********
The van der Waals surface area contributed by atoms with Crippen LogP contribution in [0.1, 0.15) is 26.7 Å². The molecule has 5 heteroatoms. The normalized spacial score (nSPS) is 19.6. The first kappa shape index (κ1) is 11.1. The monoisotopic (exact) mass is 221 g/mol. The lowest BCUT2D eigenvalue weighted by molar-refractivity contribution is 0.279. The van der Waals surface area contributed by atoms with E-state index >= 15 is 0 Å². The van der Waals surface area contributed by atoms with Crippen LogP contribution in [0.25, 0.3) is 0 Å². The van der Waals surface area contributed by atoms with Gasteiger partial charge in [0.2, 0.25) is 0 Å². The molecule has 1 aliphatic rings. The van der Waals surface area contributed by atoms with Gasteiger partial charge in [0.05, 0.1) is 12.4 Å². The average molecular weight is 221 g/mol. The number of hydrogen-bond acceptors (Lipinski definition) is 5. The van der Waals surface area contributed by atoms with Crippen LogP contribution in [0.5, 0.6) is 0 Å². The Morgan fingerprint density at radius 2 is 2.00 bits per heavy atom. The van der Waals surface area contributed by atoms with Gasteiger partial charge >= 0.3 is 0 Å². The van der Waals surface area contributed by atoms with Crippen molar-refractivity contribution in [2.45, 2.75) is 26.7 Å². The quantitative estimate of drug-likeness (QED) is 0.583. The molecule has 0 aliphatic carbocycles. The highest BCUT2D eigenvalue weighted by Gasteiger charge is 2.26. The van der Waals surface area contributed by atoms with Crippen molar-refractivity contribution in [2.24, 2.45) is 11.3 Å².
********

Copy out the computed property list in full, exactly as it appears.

The van der Waals surface area contributed by atoms with Crippen LogP contribution in [0.1, 0.15) is 26.7 Å². The molecule has 5 heteroatoms. The normalized spacial score (nSPS) is 19.6. The first kappa shape index (κ1) is 11.1. The monoisotopic (exact) mass is 221 g/mol. The lowest BCUT2D eigenvalue weighted by molar-refractivity contribution is 0.279. The van der Waals surface area contributed by atoms with E-state index >= 15 is 0 Å². The van der Waals surface area contributed by atoms with Crippen LogP contribution in [0.25, 0.3) is 0 Å². The van der Waals surface area contributed by atoms with Gasteiger partial charge in [0.2, 0.25) is 0 Å². The molecule has 1 aliphatic rings. The van der Waals surface area contributed by atoms with Gasteiger partial charge in [0.05, 0.1) is 12.4 Å². The average molecular weight is 221 g/mol. The number of hydrogen-bond acceptors (Lipinski definition) is 5. The van der Waals surface area contributed by atoms with Crippen LogP contribution in [0.5, 0.6) is 0 Å². The Morgan fingerprint density at radius 2 is 2.00 bits per heavy atom. The van der Waals surface area contributed by atoms with Gasteiger partial charge >= 0.3 is 0 Å². The van der Waals surface area contributed by atoms with Crippen molar-refractivity contribution in [2.45, 2.75) is 26.7 Å². The quantitative estimate of drug-likeness (QED) is 0.583. The molecule has 0 aliphatic carbocycles. The highest BCUT2D eigenvalue weighted by Gasteiger charge is 2.26. The van der Waals surface area contributed by atoms with Crippen molar-refractivity contribution in [2.24, 2.45) is 11.3 Å².